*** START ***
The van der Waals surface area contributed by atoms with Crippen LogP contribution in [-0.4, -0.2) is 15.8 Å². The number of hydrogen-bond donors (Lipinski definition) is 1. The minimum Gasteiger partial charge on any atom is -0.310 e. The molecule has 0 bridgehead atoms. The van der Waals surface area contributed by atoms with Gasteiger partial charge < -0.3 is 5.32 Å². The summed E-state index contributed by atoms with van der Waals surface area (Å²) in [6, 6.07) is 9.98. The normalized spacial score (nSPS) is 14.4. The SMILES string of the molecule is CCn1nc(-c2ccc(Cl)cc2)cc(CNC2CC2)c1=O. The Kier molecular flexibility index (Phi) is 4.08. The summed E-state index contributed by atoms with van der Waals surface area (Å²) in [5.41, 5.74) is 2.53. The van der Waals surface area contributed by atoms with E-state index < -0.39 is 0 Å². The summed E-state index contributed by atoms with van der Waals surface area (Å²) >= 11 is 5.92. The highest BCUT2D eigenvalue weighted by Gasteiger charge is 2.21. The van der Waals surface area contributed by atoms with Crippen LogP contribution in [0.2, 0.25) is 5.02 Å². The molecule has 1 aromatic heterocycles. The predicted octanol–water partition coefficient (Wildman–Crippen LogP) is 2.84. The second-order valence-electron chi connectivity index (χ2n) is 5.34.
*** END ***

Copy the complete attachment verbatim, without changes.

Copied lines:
The van der Waals surface area contributed by atoms with Crippen LogP contribution in [-0.4, -0.2) is 15.8 Å². The number of hydrogen-bond donors (Lipinski definition) is 1. The minimum Gasteiger partial charge on any atom is -0.310 e. The molecule has 0 bridgehead atoms. The van der Waals surface area contributed by atoms with Gasteiger partial charge < -0.3 is 5.32 Å². The summed E-state index contributed by atoms with van der Waals surface area (Å²) in [6, 6.07) is 9.98. The normalized spacial score (nSPS) is 14.4. The SMILES string of the molecule is CCn1nc(-c2ccc(Cl)cc2)cc(CNC2CC2)c1=O. The Kier molecular flexibility index (Phi) is 4.08. The summed E-state index contributed by atoms with van der Waals surface area (Å²) in [5.41, 5.74) is 2.53. The van der Waals surface area contributed by atoms with E-state index < -0.39 is 0 Å². The summed E-state index contributed by atoms with van der Waals surface area (Å²) >= 11 is 5.92. The highest BCUT2D eigenvalue weighted by Gasteiger charge is 2.21. The van der Waals surface area contributed by atoms with Crippen LogP contribution in [0.2, 0.25) is 5.02 Å². The molecule has 1 aromatic heterocycles. The predicted octanol–water partition coefficient (Wildman–Crippen LogP) is 2.84. The second-order valence-electron chi connectivity index (χ2n) is 5.34.